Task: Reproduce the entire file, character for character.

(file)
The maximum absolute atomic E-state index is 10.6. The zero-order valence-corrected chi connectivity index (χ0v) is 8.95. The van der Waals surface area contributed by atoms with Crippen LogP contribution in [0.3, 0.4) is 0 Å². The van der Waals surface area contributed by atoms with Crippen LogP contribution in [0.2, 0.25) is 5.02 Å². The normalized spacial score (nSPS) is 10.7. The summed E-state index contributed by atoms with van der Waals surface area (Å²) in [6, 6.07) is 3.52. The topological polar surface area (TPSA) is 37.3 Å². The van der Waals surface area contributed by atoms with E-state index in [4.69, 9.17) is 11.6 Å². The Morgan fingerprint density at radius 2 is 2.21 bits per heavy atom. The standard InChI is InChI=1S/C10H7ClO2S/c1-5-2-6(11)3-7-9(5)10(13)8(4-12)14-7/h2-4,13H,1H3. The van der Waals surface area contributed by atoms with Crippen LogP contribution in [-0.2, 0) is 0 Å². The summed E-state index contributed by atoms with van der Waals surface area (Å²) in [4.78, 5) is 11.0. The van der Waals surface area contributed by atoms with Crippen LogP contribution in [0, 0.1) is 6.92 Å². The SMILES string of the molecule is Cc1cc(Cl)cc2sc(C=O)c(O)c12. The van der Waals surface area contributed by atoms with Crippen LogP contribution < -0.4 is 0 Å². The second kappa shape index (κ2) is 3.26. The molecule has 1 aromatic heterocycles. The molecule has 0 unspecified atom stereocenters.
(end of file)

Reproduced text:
The maximum absolute atomic E-state index is 10.6. The zero-order valence-corrected chi connectivity index (χ0v) is 8.95. The van der Waals surface area contributed by atoms with Crippen LogP contribution in [0.3, 0.4) is 0 Å². The van der Waals surface area contributed by atoms with Crippen LogP contribution in [0.2, 0.25) is 5.02 Å². The normalized spacial score (nSPS) is 10.7. The summed E-state index contributed by atoms with van der Waals surface area (Å²) in [6, 6.07) is 3.52. The topological polar surface area (TPSA) is 37.3 Å². The van der Waals surface area contributed by atoms with E-state index in [4.69, 9.17) is 11.6 Å². The Morgan fingerprint density at radius 2 is 2.21 bits per heavy atom. The standard InChI is InChI=1S/C10H7ClO2S/c1-5-2-6(11)3-7-9(5)10(13)8(4-12)14-7/h2-4,13H,1H3. The van der Waals surface area contributed by atoms with Crippen LogP contribution in [-0.2, 0) is 0 Å². The summed E-state index contributed by atoms with van der Waals surface area (Å²) in [4.78, 5) is 11.0. The van der Waals surface area contributed by atoms with Crippen LogP contribution in [0, 0.1) is 6.92 Å². The SMILES string of the molecule is Cc1cc(Cl)cc2sc(C=O)c(O)c12. The van der Waals surface area contributed by atoms with Crippen LogP contribution < -0.4 is 0 Å². The second kappa shape index (κ2) is 3.26. The molecule has 1 aromatic heterocycles. The molecule has 0 unspecified atom stereocenters.